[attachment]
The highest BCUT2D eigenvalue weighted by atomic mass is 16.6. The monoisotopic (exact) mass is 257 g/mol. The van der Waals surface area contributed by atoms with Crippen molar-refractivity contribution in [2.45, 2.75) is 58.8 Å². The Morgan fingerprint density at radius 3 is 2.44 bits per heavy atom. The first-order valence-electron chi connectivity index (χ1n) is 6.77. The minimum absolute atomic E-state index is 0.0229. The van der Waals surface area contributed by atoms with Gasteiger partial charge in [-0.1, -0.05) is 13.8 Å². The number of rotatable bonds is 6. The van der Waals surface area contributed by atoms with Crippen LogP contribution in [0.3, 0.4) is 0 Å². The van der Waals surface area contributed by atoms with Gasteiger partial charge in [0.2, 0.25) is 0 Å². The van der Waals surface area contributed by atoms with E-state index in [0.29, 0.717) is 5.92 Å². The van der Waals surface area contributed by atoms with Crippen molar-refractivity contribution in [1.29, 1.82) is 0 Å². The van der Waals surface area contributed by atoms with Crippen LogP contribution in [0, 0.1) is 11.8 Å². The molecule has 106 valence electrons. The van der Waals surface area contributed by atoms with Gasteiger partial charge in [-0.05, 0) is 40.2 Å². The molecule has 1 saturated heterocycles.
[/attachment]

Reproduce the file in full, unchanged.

The highest BCUT2D eigenvalue weighted by atomic mass is 16.6. The monoisotopic (exact) mass is 257 g/mol. The van der Waals surface area contributed by atoms with Crippen molar-refractivity contribution in [2.45, 2.75) is 58.8 Å². The Morgan fingerprint density at radius 3 is 2.44 bits per heavy atom. The first-order valence-electron chi connectivity index (χ1n) is 6.77. The minimum absolute atomic E-state index is 0.0229. The van der Waals surface area contributed by atoms with Gasteiger partial charge in [-0.1, -0.05) is 13.8 Å². The number of rotatable bonds is 6. The van der Waals surface area contributed by atoms with Crippen LogP contribution in [0.3, 0.4) is 0 Å². The van der Waals surface area contributed by atoms with Gasteiger partial charge in [0.2, 0.25) is 0 Å². The van der Waals surface area contributed by atoms with E-state index in [0.29, 0.717) is 5.92 Å². The van der Waals surface area contributed by atoms with Crippen molar-refractivity contribution in [1.29, 1.82) is 0 Å². The van der Waals surface area contributed by atoms with Crippen LogP contribution in [0, 0.1) is 11.8 Å². The molecule has 106 valence electrons. The van der Waals surface area contributed by atoms with Gasteiger partial charge in [-0.05, 0) is 40.2 Å². The molecule has 1 saturated heterocycles.